01. Find a co-organizer
Besides, even if perceptions about the theme may have changed by the time you actually run the conference, you will need to be attracting participants some time earlier than this. Are you and the planning team equipped with knowledge regarding national, institutional or local priorities? Do you keep up to date by attending relevant events and following any national debate around the topic?
If not, you should, and you should definitely make sure your team does include individuals who do. Do you know your competition?
Ensure that your event is complimentary rather than in competition. The number of potential delegates is finite, and you will both end up with low participation rates if events are too similar. Your main aim should be to plan the advertising of the agenda for the event so that everyone who turns up for it will get at least some of what they are looking for from it. Are there current hot issues or topical topics which you want to address? Perhaps these have arisen as a result of changes in market forces, developments on the international scene or the creation of a new initiative or product?
What are the pressing interests and concerns of your target group? What is it your people really want to do? Can this be turned into a conference theme? Have there been national developments in the field? Is there an obvious national agenda to be addressed? For example, has new legislation been issued which people will need to find out about and discuss? Are there funding body imperatives?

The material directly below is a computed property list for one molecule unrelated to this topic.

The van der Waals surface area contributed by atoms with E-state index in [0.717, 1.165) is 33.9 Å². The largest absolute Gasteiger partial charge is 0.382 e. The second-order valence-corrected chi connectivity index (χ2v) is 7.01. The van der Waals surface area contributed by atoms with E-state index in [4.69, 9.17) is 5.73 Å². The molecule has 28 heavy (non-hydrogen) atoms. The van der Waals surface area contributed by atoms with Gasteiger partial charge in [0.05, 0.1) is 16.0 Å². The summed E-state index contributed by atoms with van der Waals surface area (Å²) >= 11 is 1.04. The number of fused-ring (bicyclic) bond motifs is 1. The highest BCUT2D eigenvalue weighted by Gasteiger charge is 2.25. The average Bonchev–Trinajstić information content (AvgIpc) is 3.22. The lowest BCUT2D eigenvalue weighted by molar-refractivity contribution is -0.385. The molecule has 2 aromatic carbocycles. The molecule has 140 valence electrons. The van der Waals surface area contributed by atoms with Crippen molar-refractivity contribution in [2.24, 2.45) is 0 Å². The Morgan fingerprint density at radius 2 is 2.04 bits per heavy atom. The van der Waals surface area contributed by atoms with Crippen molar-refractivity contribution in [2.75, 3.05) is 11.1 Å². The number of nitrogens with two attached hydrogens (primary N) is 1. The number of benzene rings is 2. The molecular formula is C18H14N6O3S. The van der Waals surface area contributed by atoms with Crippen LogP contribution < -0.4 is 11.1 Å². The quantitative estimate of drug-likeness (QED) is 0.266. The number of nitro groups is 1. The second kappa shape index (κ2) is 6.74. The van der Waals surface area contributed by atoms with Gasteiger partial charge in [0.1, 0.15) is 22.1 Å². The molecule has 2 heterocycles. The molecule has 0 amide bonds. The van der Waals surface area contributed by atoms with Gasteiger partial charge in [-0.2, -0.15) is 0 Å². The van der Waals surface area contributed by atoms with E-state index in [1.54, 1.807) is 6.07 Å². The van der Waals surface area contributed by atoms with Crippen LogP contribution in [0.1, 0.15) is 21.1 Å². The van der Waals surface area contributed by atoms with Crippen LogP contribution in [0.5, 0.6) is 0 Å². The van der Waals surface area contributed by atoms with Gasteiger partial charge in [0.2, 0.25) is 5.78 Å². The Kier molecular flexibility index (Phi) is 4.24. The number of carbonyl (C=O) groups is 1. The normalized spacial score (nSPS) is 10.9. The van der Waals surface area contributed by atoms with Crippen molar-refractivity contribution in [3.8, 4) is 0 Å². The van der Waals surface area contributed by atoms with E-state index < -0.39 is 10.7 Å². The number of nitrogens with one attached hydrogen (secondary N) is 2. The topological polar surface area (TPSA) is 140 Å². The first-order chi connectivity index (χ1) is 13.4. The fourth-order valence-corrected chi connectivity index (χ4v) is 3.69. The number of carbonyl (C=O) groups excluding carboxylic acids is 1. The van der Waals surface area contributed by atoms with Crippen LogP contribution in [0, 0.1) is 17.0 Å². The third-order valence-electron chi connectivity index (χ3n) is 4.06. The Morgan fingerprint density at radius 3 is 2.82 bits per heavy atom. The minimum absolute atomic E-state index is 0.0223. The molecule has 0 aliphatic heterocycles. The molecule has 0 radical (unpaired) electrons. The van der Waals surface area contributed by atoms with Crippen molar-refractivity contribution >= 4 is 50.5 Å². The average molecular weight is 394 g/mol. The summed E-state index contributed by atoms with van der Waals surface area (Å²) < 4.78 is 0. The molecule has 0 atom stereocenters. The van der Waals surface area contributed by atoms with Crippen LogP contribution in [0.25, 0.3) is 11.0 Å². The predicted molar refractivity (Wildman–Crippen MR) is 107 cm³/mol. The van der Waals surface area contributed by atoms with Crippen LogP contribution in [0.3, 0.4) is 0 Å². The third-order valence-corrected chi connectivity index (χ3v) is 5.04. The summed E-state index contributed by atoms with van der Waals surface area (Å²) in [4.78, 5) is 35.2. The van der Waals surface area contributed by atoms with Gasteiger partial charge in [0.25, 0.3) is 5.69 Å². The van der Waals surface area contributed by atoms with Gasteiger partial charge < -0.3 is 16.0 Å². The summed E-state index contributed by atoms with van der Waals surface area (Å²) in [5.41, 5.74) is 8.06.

Have new government initiatives been unveiled? Is it likely to be something peculiar to your own organization? Are there organizational priorities to agree on?http://nutritiony.com/4772-top-phone-track.php
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Is an organization-based perspective required? Do the staff need upskilling in a particular area? Is there a new concept or initiative of relevance to your local group? Are there partnerships that require forging or opportunities to be created to facilitate the sharing of good practice? Have more than one theme for a major event. Often the most valuable products of a conference arise from different constituencies of delegates interacting with each other. If the agenda is too narrow, you may only attract people whose particular interest coincides exactly with this agenda.
Any conference will only attract a proportion of the target audience. For a major conference, it is normal to have parallel sessions, and to arrange these so that parallel strands follow through particular themes through the conference. These strands can be developed from the original advertised themes. When conference publicity identifies a number of intended strands, it is normal for one or two of these to attract the greatest interest and large numbers of contributions, and for what seemed to be equally viable strands to turn out to be non-starters. It is also normal for some better ways of dividing the conference into strands to become apparent when the nature and direction of most of the contributions become clearer, near to the event.
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Intended conference outcomes In education and training, it is normal to describe the curriculum in terms of what is intended to be achieved. One way or another, these boil down to spelling out in advance what people who participate should achieve by the end of the event.
What will get them to sign up for the event in the first place? How will participation in the event match their interests and aspirations? What are their problems? What may they gain at the event to address these problems? What kinds of solutions to these problems may the event help them to identify? For a big event, the intended outcomes could run into pages. Build in to the wording of each of the intended outcomes some feeling of how they will take their existing achievements further or deeper.